Simulating the Development of the Superficial Patch System

Roman Bauer (Institute of Neuroinformatics, UZH/ETH, Zürich Switzerland), Frédéric Zubler (Institute of Neuroinformatics, UZH/ETH, Zürich Switzerland), Rodney Douglas (Institute of Neuroinformatics, UZH/ETH, Zürich Switzerland)

Injections of neural tracers into various mammalian neocortical areas reveal a common patchy motif of clustered axonal projections (Rockland et al., 1982, Muir et al., 2010). We have used the Java-based simulation framework CX3D (Zubler & Douglas, 2009) to investigate how this patchy connectivity could arise in a single layer (II/III) of neocortex. CX3D allows the simulation of cellular growth in a physical 3D environment that respects forces and diffusion of cellularly secreted substances which can act as guidance cues for axonal growth. Individual neurons in the cortical layer II/III expressed the activator-inhibitor components of a Gierer-Meinhardt reaction-diffusion system (Gierer & Meinhardt, 1972). The steady-state reaction-diffusion pattern across the neurons is approximately hexagonal, and for appropriate parameter settings we could reproduce the surprising linear relationship observed between average patch diameter and inter-patch spacing (Binzegger et al., 2007, Muir et al., 2011). The growth cones at the tips of extending axons used the morphogens secreted by intra-patch neurons as guidance cues to direct their growth and invoke arborization, so yielding a general patchy arborization across layer II/III. We conclude that a simple Gierer-Meinhardt system installed in the neurons of the developing neocortex is sufficient to explain the experimentally observed patchy connectivity.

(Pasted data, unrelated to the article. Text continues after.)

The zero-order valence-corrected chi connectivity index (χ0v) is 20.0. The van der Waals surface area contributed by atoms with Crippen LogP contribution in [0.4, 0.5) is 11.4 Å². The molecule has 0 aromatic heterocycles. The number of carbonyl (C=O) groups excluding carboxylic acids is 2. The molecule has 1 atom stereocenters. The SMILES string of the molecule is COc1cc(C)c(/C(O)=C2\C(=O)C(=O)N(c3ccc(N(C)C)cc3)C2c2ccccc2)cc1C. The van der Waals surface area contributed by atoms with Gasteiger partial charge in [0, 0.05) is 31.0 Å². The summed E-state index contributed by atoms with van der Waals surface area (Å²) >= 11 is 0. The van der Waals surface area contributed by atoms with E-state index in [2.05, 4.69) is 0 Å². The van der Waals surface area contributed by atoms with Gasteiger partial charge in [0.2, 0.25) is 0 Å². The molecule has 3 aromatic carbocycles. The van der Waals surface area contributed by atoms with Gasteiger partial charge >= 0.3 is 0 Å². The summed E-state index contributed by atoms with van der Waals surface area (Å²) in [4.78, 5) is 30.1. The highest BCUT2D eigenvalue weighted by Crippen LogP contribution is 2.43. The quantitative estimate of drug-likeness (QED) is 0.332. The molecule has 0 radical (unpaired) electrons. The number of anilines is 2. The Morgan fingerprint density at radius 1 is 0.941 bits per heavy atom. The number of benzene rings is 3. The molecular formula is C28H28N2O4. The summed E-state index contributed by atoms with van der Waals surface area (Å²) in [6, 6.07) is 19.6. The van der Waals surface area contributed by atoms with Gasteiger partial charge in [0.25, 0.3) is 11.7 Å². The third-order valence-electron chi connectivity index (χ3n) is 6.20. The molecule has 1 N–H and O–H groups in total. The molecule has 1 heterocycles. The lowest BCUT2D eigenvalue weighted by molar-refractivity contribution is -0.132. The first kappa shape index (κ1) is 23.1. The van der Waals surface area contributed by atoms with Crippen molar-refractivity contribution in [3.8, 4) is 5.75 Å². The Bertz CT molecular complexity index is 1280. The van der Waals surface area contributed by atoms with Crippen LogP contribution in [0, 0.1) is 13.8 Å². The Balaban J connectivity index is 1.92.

Preferred presentation format: Poster
Topic: Computational neuroscience

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